Racial disparity in the prison population is also a hallmark of mass incarceration and the composition of the population serving life reflects this stark disproportionality. Indeed, one in five African Americans in prison is serving a life or virtual life sentence. In Alabama, Georgia, Illinois, Louisiana, Maryland, Mississippi, and South Carolina, two-thirds or more are African American.
The report concludes with recommendations to address the outsized life and virtual life population:
- Eliminate life without parole and dramatically scale back other life sentences;
- Improve the process of parole;
- Increase the use of clemency and authorize other mechanisms to adjust overly punitive sentences.
We hope you will help us spread the report’s eye-opening findings about the United States’ historic incarceration levels and advocate for change.
Maine and Mississippi have both reduced use of solitary, also known as “segregation” or “SHU-Special Housing Unit,” by 70 to 80 percent. We are rallying to end this cruel and unusual punishment in Massachusetts that typically makes matters worse instead of better.
PBS Frontline has crafted a powerful 2-hour documentary, “Last Days of Solitary” available online for free. What makes this film so remarkable is that it humanizes the most dangerous and difficult to reach people who are incarcerated, and it takes us behind the barbed wire into places usually hidden from the public.
The camera brings us face-to-face with caged people in Maine, while officials transitioned 92 people back to general population over a few years, leaving eight in the unit. The new approach saves the state an estimated $1 million a year because staffing solitary is so labor intensive.
This film is a must-see. Even watching 30 minutes will inform you on why and how we can change this practice often negatively impacts people for years, and does NOT necessarily add to institutional security.
Prisoners Legal Services of Massachusetts, a champion of rights of the incarcerated, created a 7 minute video of testimonies from Massachusetts residents who have suffered the torture of solitary.
Here is a sampling of bills Massachusetts activists are endorsing during the 2017-18 session. Please contact your state legislator, set up a face-to-face meeting and encourage him/her to support the bills.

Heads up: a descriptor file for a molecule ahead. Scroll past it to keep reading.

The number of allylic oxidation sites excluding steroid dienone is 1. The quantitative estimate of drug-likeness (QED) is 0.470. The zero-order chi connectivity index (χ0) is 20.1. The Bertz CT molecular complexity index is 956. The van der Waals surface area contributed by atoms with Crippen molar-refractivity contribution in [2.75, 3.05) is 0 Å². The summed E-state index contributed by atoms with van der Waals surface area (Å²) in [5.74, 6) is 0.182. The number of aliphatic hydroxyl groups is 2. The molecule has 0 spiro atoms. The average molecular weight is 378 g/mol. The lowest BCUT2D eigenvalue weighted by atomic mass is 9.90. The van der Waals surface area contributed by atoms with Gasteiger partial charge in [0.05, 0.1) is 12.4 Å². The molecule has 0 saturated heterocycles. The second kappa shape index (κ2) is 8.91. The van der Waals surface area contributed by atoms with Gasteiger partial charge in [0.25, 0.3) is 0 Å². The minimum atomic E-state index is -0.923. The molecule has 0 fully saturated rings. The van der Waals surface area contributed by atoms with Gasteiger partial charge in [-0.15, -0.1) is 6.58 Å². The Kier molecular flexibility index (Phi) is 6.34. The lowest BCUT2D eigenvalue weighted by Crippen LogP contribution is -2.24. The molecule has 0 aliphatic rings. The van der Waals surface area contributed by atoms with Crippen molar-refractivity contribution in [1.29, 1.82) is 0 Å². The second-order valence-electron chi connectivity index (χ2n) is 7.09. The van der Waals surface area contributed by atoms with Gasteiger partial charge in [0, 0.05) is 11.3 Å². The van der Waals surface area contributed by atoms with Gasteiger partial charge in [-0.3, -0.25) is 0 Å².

Solitary Confinement Reform (S.1306/H.3071)
Lead Sponsors: Sen. Cynthia Creem, Rep. Ruth Balser, Sen. Jamie Eldridge, Rep. Russell Holmes . These bills would end the practice of sentencing prisoners to long periods of isolated confinement. They would divert vulnerable groups (youth, pregnant women, those deaf, blind or in protective custody, prisoners with serious mental illness or likely to deteriorate, away from solitary confinement.
To Collect Data Regarding Solitary Confinement in MA Prisons (S.1286/H.3092)
Lead Sponsors: Sen. Sonia Chang-Diaz and Rep. Christopher Markey. Massachusetts corrections facilities are not required to make public information regarding our state’s solitary confinement practices. This bill would require quarterly data relating to solitary confinement, including the age, disability status and racial composition of inmates, the length of time spent in solitary and the number of suicides.
Segregation Oversight (S.1297/H.2249)
Lead Sponsors: Sen. Cynthia Creem and Rep. Ruth Balser. This bill would create a solitary confinement oversight committee to review data and make recommendations on the use of solitary confinement in Massachusetts.
Lead sponsors: Sen. Cynthia Creem and Rep. Ruth Balser. Vulnerable populations, including those who have serious mental illness, should not be placed in solitary confinement. Those who are placed into segregation should have full access to regular mental health treatment, facility programming, disability accommodations and other humane services.